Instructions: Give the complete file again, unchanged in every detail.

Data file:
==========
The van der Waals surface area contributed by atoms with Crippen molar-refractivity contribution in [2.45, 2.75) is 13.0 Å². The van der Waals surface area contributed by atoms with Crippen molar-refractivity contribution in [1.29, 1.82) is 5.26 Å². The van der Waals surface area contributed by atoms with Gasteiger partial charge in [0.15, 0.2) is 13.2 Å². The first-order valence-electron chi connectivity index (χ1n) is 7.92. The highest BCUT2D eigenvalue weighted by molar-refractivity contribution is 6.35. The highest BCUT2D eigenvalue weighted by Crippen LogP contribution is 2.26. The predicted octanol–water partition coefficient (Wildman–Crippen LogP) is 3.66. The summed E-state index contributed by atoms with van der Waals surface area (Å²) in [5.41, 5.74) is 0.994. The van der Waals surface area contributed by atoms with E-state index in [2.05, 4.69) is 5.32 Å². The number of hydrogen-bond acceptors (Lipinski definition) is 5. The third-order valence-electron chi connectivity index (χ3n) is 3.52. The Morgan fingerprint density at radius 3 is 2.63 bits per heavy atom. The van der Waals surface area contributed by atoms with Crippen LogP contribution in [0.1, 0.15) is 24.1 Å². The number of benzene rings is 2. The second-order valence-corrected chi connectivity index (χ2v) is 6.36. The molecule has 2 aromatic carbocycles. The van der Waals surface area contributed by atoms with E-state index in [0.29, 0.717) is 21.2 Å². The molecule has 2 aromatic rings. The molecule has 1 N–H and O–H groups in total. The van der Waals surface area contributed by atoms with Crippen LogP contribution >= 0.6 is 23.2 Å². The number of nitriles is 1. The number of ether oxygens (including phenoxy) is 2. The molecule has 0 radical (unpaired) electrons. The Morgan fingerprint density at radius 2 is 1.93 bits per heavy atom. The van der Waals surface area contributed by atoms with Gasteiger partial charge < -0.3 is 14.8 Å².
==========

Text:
The van der Waals surface area contributed by atoms with Crippen molar-refractivity contribution in [2.45, 2.75) is 13.0 Å². The van der Waals surface area contributed by atoms with Crippen molar-refractivity contribution in [1.29, 1.82) is 5.26 Å². The van der Waals surface area contributed by atoms with Gasteiger partial charge in [0.15, 0.2) is 13.2 Å². The first-order valence-electron chi connectivity index (χ1n) is 7.92. The highest BCUT2D eigenvalue weighted by molar-refractivity contribution is 6.35. The highest BCUT2D eigenvalue weighted by Crippen LogP contribution is 2.26. The predicted octanol–water partition coefficient (Wildman–Crippen LogP) is 3.66. The summed E-state index contributed by atoms with van der Waals surface area (Å²) in [5.41, 5.74) is 0.994. The van der Waals surface area contributed by atoms with E-state index in [2.05, 4.69) is 5.32 Å². The number of hydrogen-bond acceptors (Lipinski definition) is 5. The third-order valence-electron chi connectivity index (χ3n) is 3.52. The Morgan fingerprint density at radius 3 is 2.63 bits per heavy atom. The van der Waals surface area contributed by atoms with Crippen LogP contribution in [0.1, 0.15) is 24.1 Å². The number of benzene rings is 2. The second-order valence-corrected chi connectivity index (χ2v) is 6.36. The molecule has 2 aromatic carbocycles. The van der Waals surface area contributed by atoms with E-state index in [0.29, 0.717) is 21.2 Å². The molecule has 2 aromatic rings. The molecule has 1 N–H and O–H groups in total. The van der Waals surface area contributed by atoms with Crippen LogP contribution >= 0.6 is 23.2 Å². The number of nitriles is 1. The number of ether oxygens (including phenoxy) is 2. The molecule has 0 radical (unpaired) electrons. The Morgan fingerprint density at radius 2 is 1.93 bits per heavy atom. The van der Waals surface area contributed by atoms with Gasteiger partial charge < -0.3 is 14.8 Å².